However, Whitman never considered himself to be a natural journalist, despite all the years that the job supported him: "My opinions are all, always, so hazy — so slow to come ... I am no use in any situation which calls for [an] instant decision," he later wrote about that time (via Literary Hub). Despite this, even after he had become a fully-fledged poet, Whitman continued to publish numerous articles and essays up until his death in 1892.

Walt Whitman struggled for recognition

We might be tempted to think of Whitman's star power being felt in his lifetime, and that "Leaves of Grass," Whitman's masterpiece, was understood for its genius from its very first print run. But the fact was, Whitman's poetry was considered both a commercial and critical failure for much of his adult life.

According to Biography, the poet first printed "Leaves of Grass" at his own expense, and while the collection received some notable praise — not least from Ralph Waldo Emerson — sales were poor and critical reception of his highly experimental style of free verse was little appreciated by contemporary readers and critics. According to Vox, by the time he was 39 Whitman was back living with his mother, jobless and near penniless, despite his long career as a newspaperman and his "Leaves of Grass" having been published twice.

It took a number of years for him to find success as a poet. Only after "Leaves of Grass" had already gone through multiple editions, with Whitman fleshing out the collection with more and more material, was his poetry taken seriously by a broad audience, and he could enjoy its financial rewards.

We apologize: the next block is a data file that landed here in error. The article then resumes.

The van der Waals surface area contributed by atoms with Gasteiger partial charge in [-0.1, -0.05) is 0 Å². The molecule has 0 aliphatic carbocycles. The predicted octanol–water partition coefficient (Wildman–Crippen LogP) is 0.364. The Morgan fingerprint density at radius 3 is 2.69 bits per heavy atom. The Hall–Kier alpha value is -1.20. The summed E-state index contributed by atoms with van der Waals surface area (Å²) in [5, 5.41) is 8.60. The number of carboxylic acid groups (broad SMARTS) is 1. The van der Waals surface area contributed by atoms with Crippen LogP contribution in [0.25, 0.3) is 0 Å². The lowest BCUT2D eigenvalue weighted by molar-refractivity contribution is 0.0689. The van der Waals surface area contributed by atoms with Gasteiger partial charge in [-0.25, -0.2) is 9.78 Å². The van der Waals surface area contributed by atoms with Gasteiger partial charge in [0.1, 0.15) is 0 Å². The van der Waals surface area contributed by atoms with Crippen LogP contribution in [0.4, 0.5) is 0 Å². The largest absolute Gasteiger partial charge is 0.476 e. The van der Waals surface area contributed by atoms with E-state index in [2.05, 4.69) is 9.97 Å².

Walt Whitman's sexuality

Few poets have attracted as much heated debate over the nature of their sexuality as Walt Whitman.

"Leaves of Grass" began to grow in notoriety following the release of its third edition in 1860, which saw the inclusion of two new sections, according to Biography. The first, "Children of Adam," was notable for its heterosexual erotic overtones, while another, known as "Calamus," openly portrayed sensual relationships between men that were undeniably homoerotic. This was groundbreaking work, but not everyone in the 19th century appreciated Whitman's candor, while even the earlier editions of "Leaves of Grass" attracted the ire of contemporary critics who reviled Whitman's poetry as "a mass of stupid filth" and "a rotten garbage of licentious thoughts" (via Boston Review).

One of the most famous anecdotes used to cast light on Whitman's romantic life concerns the writer and gay icon Oscar Wilde, who, after meeting Whitman in 1882 told the activist George Cecil Ives that he was certain of Whitman's homosexuality, as Wilde had "the kiss of Walt Whitman still on my lips," according to